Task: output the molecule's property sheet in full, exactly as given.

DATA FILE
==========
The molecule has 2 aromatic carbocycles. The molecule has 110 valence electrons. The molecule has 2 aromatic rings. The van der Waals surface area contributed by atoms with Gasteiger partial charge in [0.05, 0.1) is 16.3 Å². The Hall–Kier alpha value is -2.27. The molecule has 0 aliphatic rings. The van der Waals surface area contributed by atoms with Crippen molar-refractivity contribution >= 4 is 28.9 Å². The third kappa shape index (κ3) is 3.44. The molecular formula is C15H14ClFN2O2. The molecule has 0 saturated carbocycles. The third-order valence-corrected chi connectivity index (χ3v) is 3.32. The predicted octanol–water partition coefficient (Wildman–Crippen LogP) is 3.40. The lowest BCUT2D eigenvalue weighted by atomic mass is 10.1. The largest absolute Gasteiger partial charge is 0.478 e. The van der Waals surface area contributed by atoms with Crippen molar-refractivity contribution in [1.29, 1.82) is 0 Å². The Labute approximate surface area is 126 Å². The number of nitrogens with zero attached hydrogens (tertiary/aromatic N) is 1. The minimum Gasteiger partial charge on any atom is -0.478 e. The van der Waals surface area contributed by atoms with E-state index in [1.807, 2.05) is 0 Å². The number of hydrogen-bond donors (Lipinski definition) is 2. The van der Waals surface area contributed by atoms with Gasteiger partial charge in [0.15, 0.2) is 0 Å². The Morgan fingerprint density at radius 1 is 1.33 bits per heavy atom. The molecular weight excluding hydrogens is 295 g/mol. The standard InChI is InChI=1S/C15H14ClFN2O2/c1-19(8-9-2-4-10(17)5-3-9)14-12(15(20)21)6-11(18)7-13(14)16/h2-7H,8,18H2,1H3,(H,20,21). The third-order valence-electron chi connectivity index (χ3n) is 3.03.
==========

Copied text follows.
The molecule has 2 aromatic carbocycles. The molecule has 110 valence electrons. The molecule has 2 aromatic rings. The van der Waals surface area contributed by atoms with Gasteiger partial charge in [0.05, 0.1) is 16.3 Å². The Hall–Kier alpha value is -2.27. The molecule has 0 aliphatic rings. The van der Waals surface area contributed by atoms with Crippen molar-refractivity contribution >= 4 is 28.9 Å². The third kappa shape index (κ3) is 3.44. The molecular formula is C15H14ClFN2O2. The molecule has 0 saturated carbocycles. The third-order valence-corrected chi connectivity index (χ3v) is 3.32. The predicted octanol–water partition coefficient (Wildman–Crippen LogP) is 3.40. The lowest BCUT2D eigenvalue weighted by atomic mass is 10.1. The largest absolute Gasteiger partial charge is 0.478 e. The van der Waals surface area contributed by atoms with Crippen molar-refractivity contribution in [1.29, 1.82) is 0 Å². The Labute approximate surface area is 126 Å². The number of nitrogens with zero attached hydrogens (tertiary/aromatic N) is 1. The minimum Gasteiger partial charge on any atom is -0.478 e. The van der Waals surface area contributed by atoms with E-state index in [1.807, 2.05) is 0 Å². The number of hydrogen-bond donors (Lipinski definition) is 2. The van der Waals surface area contributed by atoms with Gasteiger partial charge in [0.15, 0.2) is 0 Å². The Morgan fingerprint density at radius 1 is 1.33 bits per heavy atom. The molecular weight excluding hydrogens is 295 g/mol. The standard InChI is InChI=1S/C15H14ClFN2O2/c1-19(8-9-2-4-10(17)5-3-9)14-12(15(20)21)6-11(18)7-13(14)16/h2-7H,8,18H2,1H3,(H,20,21). The third-order valence-electron chi connectivity index (χ3n) is 3.03.